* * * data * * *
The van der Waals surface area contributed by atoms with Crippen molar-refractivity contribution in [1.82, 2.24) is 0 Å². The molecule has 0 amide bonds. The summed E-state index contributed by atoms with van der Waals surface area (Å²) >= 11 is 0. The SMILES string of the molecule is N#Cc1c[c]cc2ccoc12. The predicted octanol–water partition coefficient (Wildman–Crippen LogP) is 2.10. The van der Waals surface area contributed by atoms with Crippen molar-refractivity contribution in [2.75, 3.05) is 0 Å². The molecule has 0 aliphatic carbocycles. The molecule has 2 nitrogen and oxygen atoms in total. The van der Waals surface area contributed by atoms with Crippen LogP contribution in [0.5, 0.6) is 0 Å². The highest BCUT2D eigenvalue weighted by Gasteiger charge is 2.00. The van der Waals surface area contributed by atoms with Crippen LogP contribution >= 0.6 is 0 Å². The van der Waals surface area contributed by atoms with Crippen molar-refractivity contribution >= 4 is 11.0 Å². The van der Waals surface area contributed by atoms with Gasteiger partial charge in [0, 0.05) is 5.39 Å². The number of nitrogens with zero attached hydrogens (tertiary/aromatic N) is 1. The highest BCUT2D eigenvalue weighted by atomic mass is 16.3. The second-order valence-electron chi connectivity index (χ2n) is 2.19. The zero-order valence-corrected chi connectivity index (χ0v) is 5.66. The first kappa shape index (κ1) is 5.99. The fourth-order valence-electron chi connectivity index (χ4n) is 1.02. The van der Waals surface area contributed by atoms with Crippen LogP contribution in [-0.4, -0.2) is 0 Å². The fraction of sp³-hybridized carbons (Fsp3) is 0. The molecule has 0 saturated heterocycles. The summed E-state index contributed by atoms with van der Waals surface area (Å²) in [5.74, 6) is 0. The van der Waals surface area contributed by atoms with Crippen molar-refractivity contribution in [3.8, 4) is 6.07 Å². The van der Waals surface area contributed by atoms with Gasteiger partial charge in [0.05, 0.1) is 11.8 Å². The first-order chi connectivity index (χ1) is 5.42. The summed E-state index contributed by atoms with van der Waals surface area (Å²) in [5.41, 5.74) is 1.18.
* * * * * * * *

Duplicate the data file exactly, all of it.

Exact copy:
The van der Waals surface area contributed by atoms with Crippen molar-refractivity contribution in [1.82, 2.24) is 0 Å². The molecule has 0 amide bonds. The summed E-state index contributed by atoms with van der Waals surface area (Å²) >= 11 is 0. The SMILES string of the molecule is N#Cc1c[c]cc2ccoc12. The predicted octanol–water partition coefficient (Wildman–Crippen LogP) is 2.10. The van der Waals surface area contributed by atoms with Crippen molar-refractivity contribution in [2.75, 3.05) is 0 Å². The molecule has 0 aliphatic carbocycles. The molecule has 2 nitrogen and oxygen atoms in total. The van der Waals surface area contributed by atoms with Crippen LogP contribution in [0.5, 0.6) is 0 Å². The highest BCUT2D eigenvalue weighted by Gasteiger charge is 2.00. The van der Waals surface area contributed by atoms with Crippen LogP contribution >= 0.6 is 0 Å². The van der Waals surface area contributed by atoms with Crippen molar-refractivity contribution >= 4 is 11.0 Å². The van der Waals surface area contributed by atoms with Gasteiger partial charge in [0, 0.05) is 5.39 Å². The number of nitrogens with zero attached hydrogens (tertiary/aromatic N) is 1. The highest BCUT2D eigenvalue weighted by atomic mass is 16.3. The second-order valence-electron chi connectivity index (χ2n) is 2.19. The zero-order valence-corrected chi connectivity index (χ0v) is 5.66. The first kappa shape index (κ1) is 5.99. The fourth-order valence-electron chi connectivity index (χ4n) is 1.02. The van der Waals surface area contributed by atoms with Crippen LogP contribution in [-0.4, -0.2) is 0 Å². The fraction of sp³-hybridized carbons (Fsp3) is 0. The molecule has 0 saturated heterocycles. The summed E-state index contributed by atoms with van der Waals surface area (Å²) in [5.74, 6) is 0. The van der Waals surface area contributed by atoms with Crippen molar-refractivity contribution in [3.8, 4) is 6.07 Å². The van der Waals surface area contributed by atoms with Gasteiger partial charge in [0.05, 0.1) is 11.8 Å². The first-order chi connectivity index (χ1) is 5.42. The summed E-state index contributed by atoms with van der Waals surface area (Å²) in [5.41, 5.74) is 1.18.